In the file myLaravelProject/workbench/my-vendor/my-package/src/MyVendor/MyPackage/MyPackageServiceProvider,

put this in the boot() method:

$this->app->register('SomeExternalPackage\Markdown\MarkdownServiceProvider');

and this in the register() method:

$this->app->booting(function()
{
    $loader = \Illuminate\Foundation\AliasLoader::getInstance();
    $loader->alias('MyPackage', 'MyVendor\MyPackage\Facades\MyPackage');
    $loader->alias('Markdown', 'SomeExternalPackage\Markdown\Facades\Markdown');
});

10. Override config files of package

If you want to be able to allow the users who use your package to publish and modify the package’s config files, following this tutorial:

How to override config files of Laravel 4 package

Missing notes for Laravel 4

Tutorial: Missing notes for Laravel 4

Note: This is an on-going blog. I’ll be updating it whenever I have new findings for Laravel 4.

I had been learning CodeIgniter and CakePHP for some time now when I chanced upon this new(er) framework called Laravel (http://laravel.com) via Twitter.

I’m not going to tell you how wonderful it is, but here’re some references:

There’s an official documentation and another one which is almost recommended everywhere I googled.

The thing is, the official documentation isn’t very complete. It covers most of the basics, but when you want to dig deeper, you’ll get lost. The other recommended tutorial site is almost outdated. I couldn’t find some of the things when I’m comparing it to the official documentation.

So I’m taking notes on the things that I’ve found out (either through googling or the official API documentation). Here we go:

1. Form::open_for_files() is outdated

If you’re trying to create a form for uploading files, the old way was to open the form with Form::open_for_files().

It isn’t clear in the official documentation or the API that we should now use the same Form::open() but now with an additional argument ‘file’ => true.

{{ Form::open(array('action' => 'UploadController@postImage','files'=>true)) }}

2. Using Input::file()

You must always set ‘files’ => true in the Form::open() otherwise Input::file() will never work.

3. Getting filename from Input::file()

There were many tutorials saying that the following will return the filename of the upload file. But it didn’t work for me.

$filename_neverwork_forme = Input::file('image.name');

Instead, use this to get the filename of the upload file.

$filename_worked = Input::file('image')->getClientOriginalName();

Of course, using the filename directly without verification is dangerous. But that’s up to you to decide.

4. Redirect with validation error message and inputs

I realize most methods with underscores are outdated.

So this is wrong:

return Redirect::to('form/create')->with_errors($validation)->with_input();

This is the correct method:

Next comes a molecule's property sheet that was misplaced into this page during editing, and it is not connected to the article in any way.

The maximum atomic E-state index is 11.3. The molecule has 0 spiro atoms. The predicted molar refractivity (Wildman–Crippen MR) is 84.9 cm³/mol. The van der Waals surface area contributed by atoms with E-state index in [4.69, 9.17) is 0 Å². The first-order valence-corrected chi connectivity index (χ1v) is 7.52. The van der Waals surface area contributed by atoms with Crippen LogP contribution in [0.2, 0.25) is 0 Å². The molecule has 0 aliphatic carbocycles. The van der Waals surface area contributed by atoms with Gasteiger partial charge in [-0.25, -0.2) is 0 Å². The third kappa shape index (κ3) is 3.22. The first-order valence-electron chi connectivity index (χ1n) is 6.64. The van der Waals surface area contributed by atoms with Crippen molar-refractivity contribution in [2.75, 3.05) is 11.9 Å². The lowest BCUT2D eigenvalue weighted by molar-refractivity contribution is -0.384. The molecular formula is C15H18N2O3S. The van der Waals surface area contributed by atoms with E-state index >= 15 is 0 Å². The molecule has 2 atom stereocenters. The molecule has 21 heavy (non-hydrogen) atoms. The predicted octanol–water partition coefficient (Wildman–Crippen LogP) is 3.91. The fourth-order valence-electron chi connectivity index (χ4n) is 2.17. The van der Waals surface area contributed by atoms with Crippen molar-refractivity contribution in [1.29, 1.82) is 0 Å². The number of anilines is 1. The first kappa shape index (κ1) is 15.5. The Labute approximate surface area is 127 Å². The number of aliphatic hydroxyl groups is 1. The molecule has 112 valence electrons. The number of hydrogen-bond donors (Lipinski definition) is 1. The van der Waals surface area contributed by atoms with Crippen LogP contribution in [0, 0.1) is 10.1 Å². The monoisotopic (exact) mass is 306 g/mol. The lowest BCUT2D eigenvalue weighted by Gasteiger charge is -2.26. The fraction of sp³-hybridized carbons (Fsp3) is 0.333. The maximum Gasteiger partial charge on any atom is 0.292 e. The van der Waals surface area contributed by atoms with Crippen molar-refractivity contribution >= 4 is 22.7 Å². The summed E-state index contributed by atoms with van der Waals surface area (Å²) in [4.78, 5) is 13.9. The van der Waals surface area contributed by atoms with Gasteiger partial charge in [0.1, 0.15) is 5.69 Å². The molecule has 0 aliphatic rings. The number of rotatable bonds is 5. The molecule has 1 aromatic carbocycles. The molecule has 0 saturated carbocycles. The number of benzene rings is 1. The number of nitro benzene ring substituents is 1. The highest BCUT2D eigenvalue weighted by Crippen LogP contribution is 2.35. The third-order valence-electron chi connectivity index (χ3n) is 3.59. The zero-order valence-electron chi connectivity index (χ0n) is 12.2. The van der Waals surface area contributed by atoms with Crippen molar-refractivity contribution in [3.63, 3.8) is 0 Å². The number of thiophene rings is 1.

return Redirect::to('form/create')->withErrors($validation)->withInput();

5. Getting URL of a location using URL::to()

To get the full URL of any location or route, simply use URL::to().

For example, if you need the URL of the route ‘about’

{{ URL::to('about') }}

Note: Remember to set your route.php correctly. This function depends on that.

6. Checking current location with Request::is()

I needed to track the current location so that I can mark the corresponding navigation button as active. In this case, you can use Request::is().

Example

@if ( Request::is('about') )
    <li class='active'>
@else
    <li>
@endif
        <a href='{{ URL::to("about") }}'>About</a>
    </li>

 7. Get distinct values from a table column

I had a list of string from a table column that can be repeated. So I needed to query the database to give me an array of string which are distinct.

This is how you can do it:

DB::table('tableName')->select('columnName')->distinct()->get()

 8. Using Mail::send()

This is quite frustrating because the official documentation didn’t describe how to use the $data parameter which is required when using Mail::send().

Found this very good tutorial:

http://maxoffsky.com/code-blog/sending-e-mail-with-laravel-4-using-mail/

 9. Deploying your Laravel project to a shared hosting

Reference: http://stackoverflow.com/questions/16683046/how-to-install-laravel-4-to-a-web-host-subfolder-without-publicly-exposing-app

9.1 Look for your root or home directory

If you’re not sure where is your root or home directory, login to your shared hosting’s cpanel (control panel) and look for the Home Directory. It’s usually something like “/home/domainname”.

9.2 Create a new folder to host the protected Laravel files

We need to create a new folder in the root directory so that they’re not accessible to public. Under the root directory (e.g. /home/domainname/ or example.com), create a folder “applications”.

Under “applications”, create a folder with your project name (e.g. project_name) and place all your Laravel files (except the “public” folder) into this folder.

9.3 Public folder

Put all your files inside Laravel’s public folder into /home/domainname/public_html/project_name.